My point is slightly different and it is;
Jack and myself are on the same side of the Guantanamo fence, as it were. Automation is here. "It's real." You need to skill up to utilize your advantage. Otherwise you're a tulip tangoing with (Mike)Tyson.My final foray into the world of guerrilla tactics is the ability to stay light and move fast. You've often heard that the hardest thing for large companies to do is "the fast pivot." Being quick to spot an opportunity is strangely one of the advantages of automation. The tool-set allows you to analyse more data faster, use that information and make key decisions.
It actually leads to different strategies like "ready, fire aim," where you can put a product out there, find an audience and tweak it to their needs. Think of of it as cluster bombing. You provide a set of features, the market reacts to one in particular and you go again with more precision, iterating as you go...walking in your artillery. Of course this is a big company tactic, but it works just as well with automated tools.The ability to "fail fast and fail early" is a similar model to the ready, fire, aim model, but relies on your failures being "cheap," by converting your speed and ability to pivot into a totally new direction.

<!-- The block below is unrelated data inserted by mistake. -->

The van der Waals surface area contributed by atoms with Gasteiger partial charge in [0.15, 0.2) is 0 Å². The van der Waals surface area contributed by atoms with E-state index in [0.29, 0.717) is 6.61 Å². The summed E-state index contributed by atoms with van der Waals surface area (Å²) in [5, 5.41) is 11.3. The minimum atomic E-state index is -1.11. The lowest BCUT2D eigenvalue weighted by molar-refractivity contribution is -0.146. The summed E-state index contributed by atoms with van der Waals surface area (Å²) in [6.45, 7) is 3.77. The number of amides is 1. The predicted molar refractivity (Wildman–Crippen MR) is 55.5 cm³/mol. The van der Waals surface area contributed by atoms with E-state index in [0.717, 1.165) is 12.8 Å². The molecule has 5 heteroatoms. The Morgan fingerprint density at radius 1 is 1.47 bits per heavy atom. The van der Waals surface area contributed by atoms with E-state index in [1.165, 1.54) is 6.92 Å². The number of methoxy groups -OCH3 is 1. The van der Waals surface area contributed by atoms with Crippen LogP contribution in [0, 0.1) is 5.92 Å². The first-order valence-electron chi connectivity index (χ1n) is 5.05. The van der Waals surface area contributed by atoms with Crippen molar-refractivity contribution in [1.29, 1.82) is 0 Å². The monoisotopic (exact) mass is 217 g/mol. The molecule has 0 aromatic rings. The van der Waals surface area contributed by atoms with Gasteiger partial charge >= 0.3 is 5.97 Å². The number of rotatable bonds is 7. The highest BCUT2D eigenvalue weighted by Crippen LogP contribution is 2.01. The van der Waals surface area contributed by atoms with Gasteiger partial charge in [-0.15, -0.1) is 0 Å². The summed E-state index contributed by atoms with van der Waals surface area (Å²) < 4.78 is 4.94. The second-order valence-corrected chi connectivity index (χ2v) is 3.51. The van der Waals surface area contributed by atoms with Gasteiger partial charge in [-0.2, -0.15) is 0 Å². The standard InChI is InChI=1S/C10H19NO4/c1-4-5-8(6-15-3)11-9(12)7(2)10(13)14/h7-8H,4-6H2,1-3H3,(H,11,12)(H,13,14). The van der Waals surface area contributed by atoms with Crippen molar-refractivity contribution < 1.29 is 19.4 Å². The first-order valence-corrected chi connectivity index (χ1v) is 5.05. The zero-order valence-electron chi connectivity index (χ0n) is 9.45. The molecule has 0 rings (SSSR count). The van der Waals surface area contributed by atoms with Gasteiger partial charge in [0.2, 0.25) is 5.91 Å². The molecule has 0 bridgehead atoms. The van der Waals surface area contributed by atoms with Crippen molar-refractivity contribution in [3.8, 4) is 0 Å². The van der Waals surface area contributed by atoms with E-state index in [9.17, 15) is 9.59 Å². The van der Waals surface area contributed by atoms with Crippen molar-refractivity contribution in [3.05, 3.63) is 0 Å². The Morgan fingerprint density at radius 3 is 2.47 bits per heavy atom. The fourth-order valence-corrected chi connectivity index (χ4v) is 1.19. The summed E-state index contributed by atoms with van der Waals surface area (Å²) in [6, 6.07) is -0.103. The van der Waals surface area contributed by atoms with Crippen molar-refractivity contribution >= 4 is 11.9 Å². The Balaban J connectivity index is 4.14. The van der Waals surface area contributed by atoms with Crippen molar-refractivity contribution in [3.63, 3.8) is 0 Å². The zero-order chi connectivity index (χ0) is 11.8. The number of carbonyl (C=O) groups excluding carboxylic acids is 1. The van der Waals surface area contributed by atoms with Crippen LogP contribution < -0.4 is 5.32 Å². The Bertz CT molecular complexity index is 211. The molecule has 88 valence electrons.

A large company, simply by virtue of it's size cannot utilize this tactic (even if they pretend they can). As a side note, even when they build break away teams and projectize it, the game is still played within a matrix structure. A Frankenstein fetish fantasy. Clay Christensen covers it well in his book.
So David, what's left to tell you?
Nothing. Be You!
Don't be unhappy to be a shepherd boy minding sheep, that's what the internet is.